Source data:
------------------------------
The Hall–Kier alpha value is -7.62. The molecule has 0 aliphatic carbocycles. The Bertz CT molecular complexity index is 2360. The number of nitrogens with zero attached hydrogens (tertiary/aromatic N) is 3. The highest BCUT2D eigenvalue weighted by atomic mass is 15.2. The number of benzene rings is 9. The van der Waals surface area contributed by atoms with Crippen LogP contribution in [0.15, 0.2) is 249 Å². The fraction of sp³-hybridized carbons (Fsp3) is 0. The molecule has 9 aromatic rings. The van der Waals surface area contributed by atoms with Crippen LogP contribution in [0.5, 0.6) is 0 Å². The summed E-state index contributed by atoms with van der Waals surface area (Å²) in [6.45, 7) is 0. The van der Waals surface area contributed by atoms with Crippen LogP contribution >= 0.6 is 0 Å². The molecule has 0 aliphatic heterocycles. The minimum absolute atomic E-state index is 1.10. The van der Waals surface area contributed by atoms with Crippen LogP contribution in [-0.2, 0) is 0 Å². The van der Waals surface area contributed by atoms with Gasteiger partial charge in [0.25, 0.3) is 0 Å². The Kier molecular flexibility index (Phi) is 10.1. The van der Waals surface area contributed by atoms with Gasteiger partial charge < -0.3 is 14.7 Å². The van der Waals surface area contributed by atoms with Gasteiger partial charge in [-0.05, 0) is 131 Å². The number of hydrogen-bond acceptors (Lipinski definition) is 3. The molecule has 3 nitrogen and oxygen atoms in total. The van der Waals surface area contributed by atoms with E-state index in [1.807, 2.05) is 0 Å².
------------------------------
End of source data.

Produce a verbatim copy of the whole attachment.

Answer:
The Hall–Kier alpha value is -7.62. The molecule has 0 aliphatic carbocycles. The Bertz CT molecular complexity index is 2360. The number of nitrogens with zero attached hydrogens (tertiary/aromatic N) is 3. The highest BCUT2D eigenvalue weighted by atomic mass is 15.2. The number of benzene rings is 9. The van der Waals surface area contributed by atoms with Crippen LogP contribution in [0.15, 0.2) is 249 Å². The fraction of sp³-hybridized carbons (Fsp3) is 0. The molecule has 9 aromatic rings. The van der Waals surface area contributed by atoms with Crippen LogP contribution in [0.5, 0.6) is 0 Å². The summed E-state index contributed by atoms with van der Waals surface area (Å²) in [6.45, 7) is 0. The van der Waals surface area contributed by atoms with Crippen LogP contribution >= 0.6 is 0 Å². The molecule has 0 aliphatic heterocycles. The minimum absolute atomic E-state index is 1.10. The van der Waals surface area contributed by atoms with Crippen LogP contribution in [-0.2, 0) is 0 Å². The van der Waals surface area contributed by atoms with Gasteiger partial charge in [0.25, 0.3) is 0 Å². The Kier molecular flexibility index (Phi) is 10.1. The van der Waals surface area contributed by atoms with Gasteiger partial charge < -0.3 is 14.7 Å². The van der Waals surface area contributed by atoms with Gasteiger partial charge in [-0.05, 0) is 131 Å². The number of hydrogen-bond acceptors (Lipinski definition) is 3. The molecule has 3 nitrogen and oxygen atoms in total. The van der Waals surface area contributed by atoms with E-state index in [1.807, 2.05) is 0 Å².